A large majority of infected donor cells was stably associated with one or more target cells (Fig. ; also see movies S1 and S2 in the supplemental material). T cells engaged in synapses assumed a polarized morphology and interacted with target cells through uropod-like structures (Fig. ). A polarized morphology is characteristic of motile T cells (53
) and is distinct from the morphology of T cells engaged in immunological synapses (15
). In the donor cells, higher concentrations of Gag-iGFP were observed at the site of cell-cell contact (Fig. , left). When threshold settings were set to measure low-intensity green signals in target cells, we readily observed accumulations of green fluorescence on the target cells engaged in synapses (Fig. , bottom panels). We also observed spots of green fluorescence on target cells that were not engaged with donor cells, which likely represented cells that already had participated in a VS. These spots also localized asymmetrically in the cell in a location that appeared to be the cell uropod (Fig. ).
FIG. 6. Live imaging of VS formation reveals polarized HIV-infected and uninfected cells engaging in long-lived contacts. (A) An HIV Gag-iGFP-expressing donor cell bound to a target cell through uropod-like structures. (Left) At the VS, increased concentrations (more ...)
Neighboring Jurkat cells not expressing HIV-1 were observed to interact with target cells; however, these interactions usually were relatively short lived. To illustrate the interactions of representative donor cells over the duration of the movie, we converted the temporal sequence of images into a three-dimensional kymograph. In the kymograph, a green donor cell outline (or control cell) is plotted in an x-y plane with the outlines of all target cells with which it interacts during a 40-min imaging period. Time is plotted on a third z plane. HIV-1-infected cells typically stayed engaged with target cells for most of the imaging period (Fig. ), whereas uninfected control cells engaged in multiple short-term interactions with target T cells during the same time frame (Fig. ).
To determine whether the small green spots observed microscopically in the target cells were representative of the same cells that had acquired massive viral fluorescence as measured by flow cytometry, we acquired images of the GFP-positive, CMTMR-positive target cells after they were flow sorted. Confocal images revealed the presence of similar intense green spots localizing to the perimeter of the cells in dots (Fig. ; also see movie S3 in the supplemental material). Most cells appeared to contain more than one spot. Importantly, in flow-sorted target cells, we did not find multicell aggregates or syncytia. By comparing the images of the fixed, flow-sorted target cells to the live images of cells undergoing VS, we confirmed that the target cells that had acquired bright dots of green fluorescence resembled those measured by flow cytometry.
Measurement of Env-dependent adhesive interactions between infected and uninfected T cells.
To quantify the number of cell-to-cell conjugates formed by HIV-infected versus noninfected donor cells, we analyzed the live images on a frame-by-frame basis. In every frame, each infected cell was classified by the number of target cells that it had engaged. An equal number of uninfected, non-GFP-expressing Jurkat cells were analyzed as controls. The frequency of HIV-expressing cells that had formed stable cell conjugates was roughly twofold higher than that of nonexpressing cells (Fig. ). Infected cells therefore were twice as likely to be engaged with one or more target cells. In addition, a large fraction of HIV-expressing donor cells interacted with two or three cells at a time (Fig. ). In contrast, control cells that were not expressing HIV were much less likely to interact with more than one target cell (Fig. ). The average duration of interaction with the target cells also was fourfold greater for the infected cells (Fig. ), although the number of cell contacts initiated was lower than that of uninfected controls (Fig. ). Infected cells engaged fewer target cells than uninfected cells over a period of time, but the interactions with HIV-expressing cells were much more durable.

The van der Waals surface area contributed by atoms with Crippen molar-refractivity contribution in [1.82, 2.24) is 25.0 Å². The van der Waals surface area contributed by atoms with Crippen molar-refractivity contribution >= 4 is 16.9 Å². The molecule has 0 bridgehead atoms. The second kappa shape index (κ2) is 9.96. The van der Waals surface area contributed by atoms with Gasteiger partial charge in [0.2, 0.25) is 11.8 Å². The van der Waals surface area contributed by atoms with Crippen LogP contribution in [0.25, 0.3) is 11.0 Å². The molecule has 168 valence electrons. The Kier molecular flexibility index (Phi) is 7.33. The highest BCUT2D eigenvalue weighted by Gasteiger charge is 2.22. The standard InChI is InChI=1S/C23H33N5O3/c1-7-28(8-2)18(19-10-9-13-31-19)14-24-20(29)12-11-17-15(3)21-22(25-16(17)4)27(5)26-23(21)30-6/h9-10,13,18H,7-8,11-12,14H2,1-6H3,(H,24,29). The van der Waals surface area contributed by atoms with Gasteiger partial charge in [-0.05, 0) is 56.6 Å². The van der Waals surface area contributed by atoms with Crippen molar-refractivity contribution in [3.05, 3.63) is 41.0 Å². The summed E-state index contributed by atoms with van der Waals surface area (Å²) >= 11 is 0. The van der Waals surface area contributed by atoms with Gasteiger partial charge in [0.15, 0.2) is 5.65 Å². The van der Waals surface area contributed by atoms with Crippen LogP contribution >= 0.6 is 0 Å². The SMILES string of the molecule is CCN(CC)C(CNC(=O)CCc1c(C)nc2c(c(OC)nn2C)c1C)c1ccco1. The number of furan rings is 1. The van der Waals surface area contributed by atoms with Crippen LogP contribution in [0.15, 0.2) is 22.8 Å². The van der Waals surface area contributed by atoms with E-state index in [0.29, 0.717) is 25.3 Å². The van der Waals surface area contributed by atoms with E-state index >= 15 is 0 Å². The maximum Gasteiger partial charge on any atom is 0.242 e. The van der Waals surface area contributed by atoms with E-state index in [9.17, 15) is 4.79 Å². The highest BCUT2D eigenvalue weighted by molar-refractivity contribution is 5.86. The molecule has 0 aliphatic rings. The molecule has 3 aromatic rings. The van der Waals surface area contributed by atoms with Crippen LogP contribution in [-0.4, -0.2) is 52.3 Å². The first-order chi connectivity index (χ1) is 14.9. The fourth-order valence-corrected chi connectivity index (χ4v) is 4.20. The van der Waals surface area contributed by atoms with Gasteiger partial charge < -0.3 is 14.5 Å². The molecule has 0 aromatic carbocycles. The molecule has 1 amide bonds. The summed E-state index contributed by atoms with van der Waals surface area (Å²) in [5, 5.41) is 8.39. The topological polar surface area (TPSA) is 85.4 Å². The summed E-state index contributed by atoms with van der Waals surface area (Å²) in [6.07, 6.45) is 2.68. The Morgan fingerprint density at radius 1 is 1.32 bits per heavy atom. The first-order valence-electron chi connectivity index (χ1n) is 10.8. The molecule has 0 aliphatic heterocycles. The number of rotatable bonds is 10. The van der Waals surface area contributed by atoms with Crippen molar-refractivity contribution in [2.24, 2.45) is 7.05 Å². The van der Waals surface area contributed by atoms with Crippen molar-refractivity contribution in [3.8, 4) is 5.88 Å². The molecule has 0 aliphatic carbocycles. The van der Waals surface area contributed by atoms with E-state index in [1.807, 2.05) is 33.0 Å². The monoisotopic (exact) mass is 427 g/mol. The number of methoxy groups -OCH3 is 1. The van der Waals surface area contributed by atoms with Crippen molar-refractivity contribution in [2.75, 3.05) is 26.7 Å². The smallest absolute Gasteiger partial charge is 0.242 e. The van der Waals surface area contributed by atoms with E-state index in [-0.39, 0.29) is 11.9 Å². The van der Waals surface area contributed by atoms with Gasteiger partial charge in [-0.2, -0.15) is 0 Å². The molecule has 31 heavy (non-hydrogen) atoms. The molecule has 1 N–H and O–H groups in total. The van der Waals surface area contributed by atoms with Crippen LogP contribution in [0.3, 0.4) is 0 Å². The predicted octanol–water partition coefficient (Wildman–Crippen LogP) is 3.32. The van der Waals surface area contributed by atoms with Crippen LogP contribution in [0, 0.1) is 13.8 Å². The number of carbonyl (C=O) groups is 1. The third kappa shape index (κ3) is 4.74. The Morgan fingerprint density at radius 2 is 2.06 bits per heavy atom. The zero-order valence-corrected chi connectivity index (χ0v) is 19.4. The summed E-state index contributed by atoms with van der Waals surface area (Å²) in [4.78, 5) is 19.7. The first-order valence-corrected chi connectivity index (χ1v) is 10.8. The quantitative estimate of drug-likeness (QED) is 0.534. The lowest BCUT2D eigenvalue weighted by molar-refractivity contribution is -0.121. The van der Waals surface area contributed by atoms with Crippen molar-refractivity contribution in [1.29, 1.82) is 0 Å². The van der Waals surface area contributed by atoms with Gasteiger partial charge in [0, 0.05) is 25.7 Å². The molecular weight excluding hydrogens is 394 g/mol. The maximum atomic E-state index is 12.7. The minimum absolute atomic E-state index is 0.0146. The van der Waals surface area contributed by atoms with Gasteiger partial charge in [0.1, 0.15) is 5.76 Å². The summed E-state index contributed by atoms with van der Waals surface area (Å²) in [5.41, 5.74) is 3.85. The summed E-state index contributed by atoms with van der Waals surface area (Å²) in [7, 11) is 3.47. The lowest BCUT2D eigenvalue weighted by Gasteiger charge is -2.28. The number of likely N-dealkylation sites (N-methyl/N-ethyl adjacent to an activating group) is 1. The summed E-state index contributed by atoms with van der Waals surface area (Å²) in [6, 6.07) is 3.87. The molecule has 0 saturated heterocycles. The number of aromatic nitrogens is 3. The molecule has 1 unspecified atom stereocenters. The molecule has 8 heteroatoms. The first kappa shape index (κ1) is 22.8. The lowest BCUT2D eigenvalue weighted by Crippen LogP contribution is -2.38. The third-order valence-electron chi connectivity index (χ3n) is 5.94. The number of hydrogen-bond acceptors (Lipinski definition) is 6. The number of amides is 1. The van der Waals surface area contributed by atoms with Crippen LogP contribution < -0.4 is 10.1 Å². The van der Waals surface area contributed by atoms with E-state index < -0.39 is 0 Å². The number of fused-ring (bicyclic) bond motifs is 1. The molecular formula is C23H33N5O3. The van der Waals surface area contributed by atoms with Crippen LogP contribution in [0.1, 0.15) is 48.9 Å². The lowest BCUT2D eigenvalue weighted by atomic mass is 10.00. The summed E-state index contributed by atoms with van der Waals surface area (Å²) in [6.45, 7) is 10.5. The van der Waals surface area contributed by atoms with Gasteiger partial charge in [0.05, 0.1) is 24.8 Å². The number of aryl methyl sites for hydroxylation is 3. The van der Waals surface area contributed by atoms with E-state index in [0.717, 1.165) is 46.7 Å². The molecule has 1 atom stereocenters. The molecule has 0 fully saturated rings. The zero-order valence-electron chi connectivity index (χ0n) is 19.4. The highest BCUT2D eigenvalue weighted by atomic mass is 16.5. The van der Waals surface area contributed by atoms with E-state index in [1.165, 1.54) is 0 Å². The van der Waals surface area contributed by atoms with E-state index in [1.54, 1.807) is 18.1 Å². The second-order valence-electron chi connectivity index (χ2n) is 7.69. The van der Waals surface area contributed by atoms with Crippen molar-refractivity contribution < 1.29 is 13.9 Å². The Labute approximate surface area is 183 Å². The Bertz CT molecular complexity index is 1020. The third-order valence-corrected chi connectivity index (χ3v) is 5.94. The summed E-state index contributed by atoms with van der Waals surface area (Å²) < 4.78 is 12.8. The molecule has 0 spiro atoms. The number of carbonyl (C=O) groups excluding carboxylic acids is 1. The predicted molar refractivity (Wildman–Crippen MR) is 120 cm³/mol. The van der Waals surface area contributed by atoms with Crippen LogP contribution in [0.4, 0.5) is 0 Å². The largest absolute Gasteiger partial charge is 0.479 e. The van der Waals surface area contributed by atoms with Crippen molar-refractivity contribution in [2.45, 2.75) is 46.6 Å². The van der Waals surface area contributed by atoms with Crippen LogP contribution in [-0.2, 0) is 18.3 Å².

FIG. 7. Durable VS adhesion is driven by Env. (A to E) HIV Gag-iGFP-expressing donor cells were mixed with purified target CD4+ T cells and imaged for 40 min. (A) The conjugate fraction of control or HIV Gag-iGFP-expressing cells engaged with one, two, (more ...)
We conducted the same experiment with an Env-deficient viral clone, HIV Gag-iGFP ΔEnv, to determine the role of Env in mediating these adhesive contacts. The HIV Gag-iGFP ΔEnv-expressing cells bound to target cells with a lower level of efficiency than uninfected controls (Fig. ). This suggests that the expression of all HIV-1 genes in the absence of Env does not enhance cell-to-cell adhesion (Fig. ). The duration of the typical interaction of the HIV ΔEnv-expressing cells was less than that of neighboring control cells (Fig. ), and the average number of interactions per donor cell was not affected by expression of HIV ΔEnv (Fig. ). These results demonstrate that cell surface Env functions as an adhesion molecule to upregulate the duration of contact between infected and uninfected cells.